As you can see, it’s quite an interesting setup and the tension keeps rising with information constantly being added that changes what was thought. This new information keeps adding more and more layers to the rabbit hole of Aya Fumino’s fate.

The first chapter takes quite a while since you don’t know anyone in the city to help you out and you only have vague clues to guide you. After you get past the start of the story, each chapter focusses on a different letter which talks about one of Aya’s friends.

The gameplay for the investigation portion is akin to what some would call an “adventure game”, much as Ace Attorney was called. Both games have some strong similarities.

In each chapter you gather clues that can help you find who the nickname refers to in the city, exploring each piece of it, bit by bit. You have several options in this aspect of the game. You can use ‘Think’ for you to evaluate the situation and to get some tips on what to do next. You ‘Inventory’ to bring up items you have obtained that might help you. ‘Check’ to see if there is anything in the room you are located that can help you. These are some of the abilities you can use to find clues and move the story forward.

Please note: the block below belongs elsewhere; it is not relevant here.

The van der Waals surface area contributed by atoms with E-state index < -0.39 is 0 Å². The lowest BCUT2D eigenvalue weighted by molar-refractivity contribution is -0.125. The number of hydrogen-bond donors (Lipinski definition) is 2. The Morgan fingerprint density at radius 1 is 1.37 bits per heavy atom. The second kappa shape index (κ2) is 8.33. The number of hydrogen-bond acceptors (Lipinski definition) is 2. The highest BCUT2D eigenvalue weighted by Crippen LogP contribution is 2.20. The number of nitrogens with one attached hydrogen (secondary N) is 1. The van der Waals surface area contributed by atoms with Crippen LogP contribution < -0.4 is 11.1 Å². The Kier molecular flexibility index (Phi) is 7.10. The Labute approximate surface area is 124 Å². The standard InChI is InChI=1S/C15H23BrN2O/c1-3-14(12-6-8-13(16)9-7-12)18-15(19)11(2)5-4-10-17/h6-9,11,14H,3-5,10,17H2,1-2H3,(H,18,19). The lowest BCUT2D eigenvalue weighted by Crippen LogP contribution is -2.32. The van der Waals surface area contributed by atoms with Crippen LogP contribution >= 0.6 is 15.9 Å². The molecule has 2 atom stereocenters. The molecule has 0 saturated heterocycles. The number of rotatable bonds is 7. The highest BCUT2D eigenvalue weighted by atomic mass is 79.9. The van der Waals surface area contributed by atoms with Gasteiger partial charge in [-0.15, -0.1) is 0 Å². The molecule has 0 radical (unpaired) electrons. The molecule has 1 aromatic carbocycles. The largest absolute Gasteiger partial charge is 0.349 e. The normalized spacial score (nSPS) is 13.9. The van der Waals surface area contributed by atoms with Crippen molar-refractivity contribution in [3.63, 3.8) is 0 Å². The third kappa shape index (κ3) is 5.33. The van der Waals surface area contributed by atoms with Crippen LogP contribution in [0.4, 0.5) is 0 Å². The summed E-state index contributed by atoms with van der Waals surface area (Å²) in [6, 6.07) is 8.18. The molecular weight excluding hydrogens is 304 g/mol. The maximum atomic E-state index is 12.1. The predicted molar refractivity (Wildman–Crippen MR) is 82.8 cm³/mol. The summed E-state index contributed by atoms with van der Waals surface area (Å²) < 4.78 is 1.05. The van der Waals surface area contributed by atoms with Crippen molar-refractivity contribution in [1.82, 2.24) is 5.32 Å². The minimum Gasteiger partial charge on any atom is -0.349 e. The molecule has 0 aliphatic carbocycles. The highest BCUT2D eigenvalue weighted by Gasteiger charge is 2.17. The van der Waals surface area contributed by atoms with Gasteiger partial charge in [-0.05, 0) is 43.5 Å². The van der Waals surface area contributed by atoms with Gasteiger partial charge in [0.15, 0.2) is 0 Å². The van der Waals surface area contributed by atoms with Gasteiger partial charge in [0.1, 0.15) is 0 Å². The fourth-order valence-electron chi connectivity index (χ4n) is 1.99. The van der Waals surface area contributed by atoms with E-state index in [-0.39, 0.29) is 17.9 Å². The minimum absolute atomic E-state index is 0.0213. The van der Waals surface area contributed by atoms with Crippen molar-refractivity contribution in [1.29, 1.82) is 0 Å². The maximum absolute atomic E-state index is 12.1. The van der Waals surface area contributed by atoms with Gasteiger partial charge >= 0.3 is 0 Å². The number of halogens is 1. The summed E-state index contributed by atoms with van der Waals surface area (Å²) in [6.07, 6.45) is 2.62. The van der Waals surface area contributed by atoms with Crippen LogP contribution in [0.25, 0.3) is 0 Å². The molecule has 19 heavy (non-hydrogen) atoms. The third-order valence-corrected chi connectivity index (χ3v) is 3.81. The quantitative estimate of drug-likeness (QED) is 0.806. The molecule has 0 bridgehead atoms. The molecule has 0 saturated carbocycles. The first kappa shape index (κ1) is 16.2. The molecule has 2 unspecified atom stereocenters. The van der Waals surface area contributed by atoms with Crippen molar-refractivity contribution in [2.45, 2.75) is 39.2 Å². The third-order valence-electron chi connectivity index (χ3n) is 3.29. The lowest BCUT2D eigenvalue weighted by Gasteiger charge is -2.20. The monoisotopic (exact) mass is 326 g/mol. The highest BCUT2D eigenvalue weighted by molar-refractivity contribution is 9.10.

When it comes time to go face to face with the person you are searching for, it’s interrogation time! The interrogation mode is quite fun in this game and pumps up the tension with an epic fade in to showcase how the evidence supports you as you get closer to the root of the problem. There is also Max Mode which exists to put more pressure on the victim but it is mostly to show Max’s personality and doesn’t add much to the interrogation itself. To me, the interrogation feels like a worthy conclusion to the time you spend building up your “case” for each of Aya’s friends and fits well in the story.